China’s State Administration of Drug Administration has approved ado-trastuzumab emtansine for the adjuvant treatment of patients with HER2-positive early breast cancer who have residual disease following a neoadjuvant trastuzumab-based regimen.
Zhimin Shao, MD
China’s State Administration of Drug Administration has approved ado-trastuzumab emtansine (T-DM1; Kadcyla), for the adjuvant treatment of patients with HER2-positive early breast cancer who have residual disease following a neoadjuvant trastuzumab (Herceptin)-based regimen, according to an announcement by Roche China, the developer of the antibody-drug conjugate.1
The approval is based on findings from the phase III KATHERINE study, in which T-DM1, known by the trade name Hersele in China, led to a 50% reduction in the risk of invasive disease recurrence or death versus trastuzumab in this setting (HR, 0.50; 95% CI, 0.39-0.64; P <.001).2 Additionally, the 3-year invasive disease-free survival (iDFS) rate with T-DM1 was 88.3% compared with 77.0% with trastuzumab, leading to an absolute improvement of 11.3%.
“The KATHERINE study adds new milestones to the optimal treatment of HER2-positive breast cancer patients, and opens a new path for clinical choice of patients with poor outcomes after receiving neoadjuvant anti-HER2 targeted therapy,” Zhimin Shao, MD, director of the Institute of Oncology, Fudan University, director of the Breast Cancer Institute, director of Department of General Surgery, and director of Breast Surgery at the Affiliated Tumor Hospital of Fudan University, stated in a press release.
In the open-label KATHERINE trial, 1486 patients with centrally confirmed HER2-positive, nonmetastatic, invasive primary breast cancer who were found to have residual invasive tumor in the breast or axillary nodes at surgery after completing neoadjuvant chemotherapy were enrolled. Neoadjuvant chemotherapy had to consist of ≥6 cycles of chemotherapy containing a taxane (with or without anthracycline) and ≥9 weeks of trastuzumab.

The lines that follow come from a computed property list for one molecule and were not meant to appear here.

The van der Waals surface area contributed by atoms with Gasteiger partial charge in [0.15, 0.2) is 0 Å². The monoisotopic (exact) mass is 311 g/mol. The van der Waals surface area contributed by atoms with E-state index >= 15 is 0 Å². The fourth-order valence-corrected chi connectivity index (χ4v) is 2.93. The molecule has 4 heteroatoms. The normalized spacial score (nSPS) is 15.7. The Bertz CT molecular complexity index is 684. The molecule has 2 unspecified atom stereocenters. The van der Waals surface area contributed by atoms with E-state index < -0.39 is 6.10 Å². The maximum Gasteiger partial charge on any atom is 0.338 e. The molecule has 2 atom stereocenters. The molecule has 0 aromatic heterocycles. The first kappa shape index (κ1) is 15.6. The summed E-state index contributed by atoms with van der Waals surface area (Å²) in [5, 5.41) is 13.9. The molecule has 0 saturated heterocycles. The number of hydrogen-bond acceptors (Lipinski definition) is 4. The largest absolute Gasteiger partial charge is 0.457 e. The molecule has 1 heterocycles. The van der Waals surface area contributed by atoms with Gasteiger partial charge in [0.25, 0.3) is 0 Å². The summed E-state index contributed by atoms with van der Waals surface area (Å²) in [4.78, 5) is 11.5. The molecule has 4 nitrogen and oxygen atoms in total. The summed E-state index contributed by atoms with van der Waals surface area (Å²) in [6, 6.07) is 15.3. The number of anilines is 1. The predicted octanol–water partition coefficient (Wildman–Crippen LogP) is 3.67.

Patients were randomized within 12 weeks of surgery to either T-DM1 at 3.6 mg/kg intravenously (IV; n = 743) or trastuzumab at 6 mg/kg IV (n = 743). Both agents were administered every 3 weeks for 14 cycles.
Patient characteristics were well balanced between the 2 arms. Across the entire population, the median age was 49 years, three-fourths of patients were white, and 75% of patients had operable breast cancer at presentation. Three-fourths of patients in both arms were estrogen receptor—positive, progesterone receptor–positive, or both.
Over 76% of patients had prior anthracycline use. Across both arms, neoadjuvant HER2-targeted therapy consisted of trastuzumab alone for approximately 80% of patients, trastuzumab plus pertuzumab (Perjeta) for approximately 18%, and trastuzumab plus other HER2-targeted therapy—including neratinib (Nerlynx), dacomitinib (Vizimpro), afatinib (Gilotrif), and lapatinib (Tykerb) for 1%.
The consistent iDFS benefit with T-DM1 was shown across several key subgroups: operable disease at presentation (HR, 0.47), inoperable disease at presentation (HR, 0.54), negative hormone receptor status (HR, 0.50), positive hormone receptor status (HR, 0.48), trastuzumab as only anti-HER2 agent in neoadjuvant setting (HR, 0.49), trastuzumab plus ≥1 anti-HER2 agent in neoadjuvant setting (HR, 0.54), node-positive disease after neoadjuvant treatment (HR, 0.52), and node-negative disease after neoadjuvant treatment (HR, 0.44).